Maricopa County to designate primary Ebola treatment center
PHOENIX – Maricopa County could soon have a primary treatment center in the event of a confirmed or suspected case of Ebola.
According to Reuters, U.S. health officials are looking to improve response and treatment of Ebola by setting up a network of regional primary treatment facilities across the country, and Maricopa County health officials said it’s possible that one of those centers could be designated in Maricopa County.
Rebecca Sunenshine, medical director of disease control at Maricopa County Public Health said the department has already been working internally to prepare hospitals and create a plan in the event of a potential Ebola case in Arizona.
No facility has been designated yet, as there are many factors and preparations that need to be considered when deciding where and how to handle an Ebola patient, Sunenshine said.
“We want to make sure that they’ve had all the training on personal protective equipment, that they have all the equipment available and that staff are competent in performing treatment duties in personal protective equipment,” she said.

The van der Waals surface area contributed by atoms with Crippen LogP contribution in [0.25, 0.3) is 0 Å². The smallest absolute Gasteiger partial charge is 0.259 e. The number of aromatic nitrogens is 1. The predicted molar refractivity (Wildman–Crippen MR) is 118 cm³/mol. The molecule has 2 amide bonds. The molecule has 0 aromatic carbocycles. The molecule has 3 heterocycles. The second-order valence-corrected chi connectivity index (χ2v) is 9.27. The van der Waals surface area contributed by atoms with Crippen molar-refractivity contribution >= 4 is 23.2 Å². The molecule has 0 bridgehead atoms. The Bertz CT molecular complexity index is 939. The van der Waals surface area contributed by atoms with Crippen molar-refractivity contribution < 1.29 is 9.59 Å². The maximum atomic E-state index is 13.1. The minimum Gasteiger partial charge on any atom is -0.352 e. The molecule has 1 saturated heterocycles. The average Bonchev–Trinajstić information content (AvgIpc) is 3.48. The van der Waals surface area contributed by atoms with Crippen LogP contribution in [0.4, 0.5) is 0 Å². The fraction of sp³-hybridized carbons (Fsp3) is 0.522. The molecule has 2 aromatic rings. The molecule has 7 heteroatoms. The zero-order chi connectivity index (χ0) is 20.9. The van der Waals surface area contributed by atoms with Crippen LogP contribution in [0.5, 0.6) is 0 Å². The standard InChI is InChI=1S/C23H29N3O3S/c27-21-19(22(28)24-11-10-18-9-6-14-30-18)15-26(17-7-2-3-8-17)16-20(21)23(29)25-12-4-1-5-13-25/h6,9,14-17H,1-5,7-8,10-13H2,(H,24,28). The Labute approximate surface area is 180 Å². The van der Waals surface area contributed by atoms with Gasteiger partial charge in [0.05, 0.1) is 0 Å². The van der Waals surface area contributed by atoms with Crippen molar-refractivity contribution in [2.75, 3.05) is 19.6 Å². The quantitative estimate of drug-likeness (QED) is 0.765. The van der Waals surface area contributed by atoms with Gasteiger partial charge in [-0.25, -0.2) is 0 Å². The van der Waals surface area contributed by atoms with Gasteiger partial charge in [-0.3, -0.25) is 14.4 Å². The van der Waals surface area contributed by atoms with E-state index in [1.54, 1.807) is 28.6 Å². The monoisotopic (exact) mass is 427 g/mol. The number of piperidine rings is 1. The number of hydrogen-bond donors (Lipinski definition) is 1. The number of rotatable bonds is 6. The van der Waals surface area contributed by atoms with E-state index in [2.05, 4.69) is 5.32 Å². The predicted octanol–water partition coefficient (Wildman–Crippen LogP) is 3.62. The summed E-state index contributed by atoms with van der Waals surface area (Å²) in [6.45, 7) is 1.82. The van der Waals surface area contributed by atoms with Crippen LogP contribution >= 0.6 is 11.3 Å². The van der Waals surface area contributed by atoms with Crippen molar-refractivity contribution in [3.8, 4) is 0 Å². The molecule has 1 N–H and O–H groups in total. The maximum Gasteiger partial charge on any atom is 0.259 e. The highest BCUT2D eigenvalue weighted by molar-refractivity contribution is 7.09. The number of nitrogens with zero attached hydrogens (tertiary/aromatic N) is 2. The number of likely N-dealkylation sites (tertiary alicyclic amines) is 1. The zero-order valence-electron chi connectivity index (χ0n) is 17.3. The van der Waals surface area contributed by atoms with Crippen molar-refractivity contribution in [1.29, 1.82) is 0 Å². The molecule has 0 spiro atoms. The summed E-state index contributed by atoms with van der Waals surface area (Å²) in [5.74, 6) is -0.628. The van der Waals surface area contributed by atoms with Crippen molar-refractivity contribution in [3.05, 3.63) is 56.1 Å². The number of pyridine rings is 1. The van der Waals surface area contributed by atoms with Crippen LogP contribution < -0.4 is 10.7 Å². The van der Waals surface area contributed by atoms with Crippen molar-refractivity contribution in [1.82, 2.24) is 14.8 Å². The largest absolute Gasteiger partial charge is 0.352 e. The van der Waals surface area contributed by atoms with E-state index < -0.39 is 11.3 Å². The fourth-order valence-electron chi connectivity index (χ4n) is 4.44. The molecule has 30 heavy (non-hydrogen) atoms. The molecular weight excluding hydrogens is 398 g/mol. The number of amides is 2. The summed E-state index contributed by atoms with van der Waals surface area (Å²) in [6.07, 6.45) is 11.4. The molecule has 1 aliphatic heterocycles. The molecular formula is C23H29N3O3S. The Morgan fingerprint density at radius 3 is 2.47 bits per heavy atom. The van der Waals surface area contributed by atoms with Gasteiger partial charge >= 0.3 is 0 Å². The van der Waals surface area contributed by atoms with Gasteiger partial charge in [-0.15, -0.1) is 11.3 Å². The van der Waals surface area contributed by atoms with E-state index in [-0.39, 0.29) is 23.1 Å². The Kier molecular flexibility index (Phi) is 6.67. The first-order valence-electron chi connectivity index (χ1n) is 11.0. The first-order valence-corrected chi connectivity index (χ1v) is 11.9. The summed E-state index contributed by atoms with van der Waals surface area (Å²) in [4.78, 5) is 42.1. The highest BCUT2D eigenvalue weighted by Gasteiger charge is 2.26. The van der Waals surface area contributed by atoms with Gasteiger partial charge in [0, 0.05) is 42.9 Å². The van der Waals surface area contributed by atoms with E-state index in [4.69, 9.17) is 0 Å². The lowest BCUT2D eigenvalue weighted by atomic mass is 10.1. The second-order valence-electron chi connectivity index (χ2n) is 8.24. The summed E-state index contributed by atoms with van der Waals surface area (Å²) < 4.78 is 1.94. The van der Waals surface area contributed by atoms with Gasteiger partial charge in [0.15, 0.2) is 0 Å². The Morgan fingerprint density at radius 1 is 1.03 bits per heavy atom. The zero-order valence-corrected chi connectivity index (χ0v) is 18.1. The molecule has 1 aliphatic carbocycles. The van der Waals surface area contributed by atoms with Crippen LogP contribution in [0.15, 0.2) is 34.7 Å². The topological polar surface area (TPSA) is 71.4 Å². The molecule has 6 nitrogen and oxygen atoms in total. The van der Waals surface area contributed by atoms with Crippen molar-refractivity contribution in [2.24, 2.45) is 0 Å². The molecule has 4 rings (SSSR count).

It would take much more than simply preparing the hospital and staff though. Sunenshine said it would also take preparation and changes to the broader network of workers that may be involved in care for a patient.
“We have to work with an ambulance system that also has EMS who are trained for personal protective equipment, know how to manage a patient if they get a call from the community or if we have to take a patient from one hospital to another,” Sunenshine said.
Protocols would also have to be put in place to properly sanitize vehicles used to transport patients to make sure there is not a risk to workers or other patients after transportation, Sunenshine said.
Sunenshine said Maricopa County Public Health expects to designate its own primary care facility within Maricopa County to deal with a potential Ebola patient, and there is a possibility that that facility could become one of the proposed U.S. regional centers.
“We do believe that a hospital will be identified as a regional Ebola treatment facility, but we want to make sure that everyone is trained and everyone is comfortable with taking care of an Ebola patient and keeping our healthcare workers safe,” she said.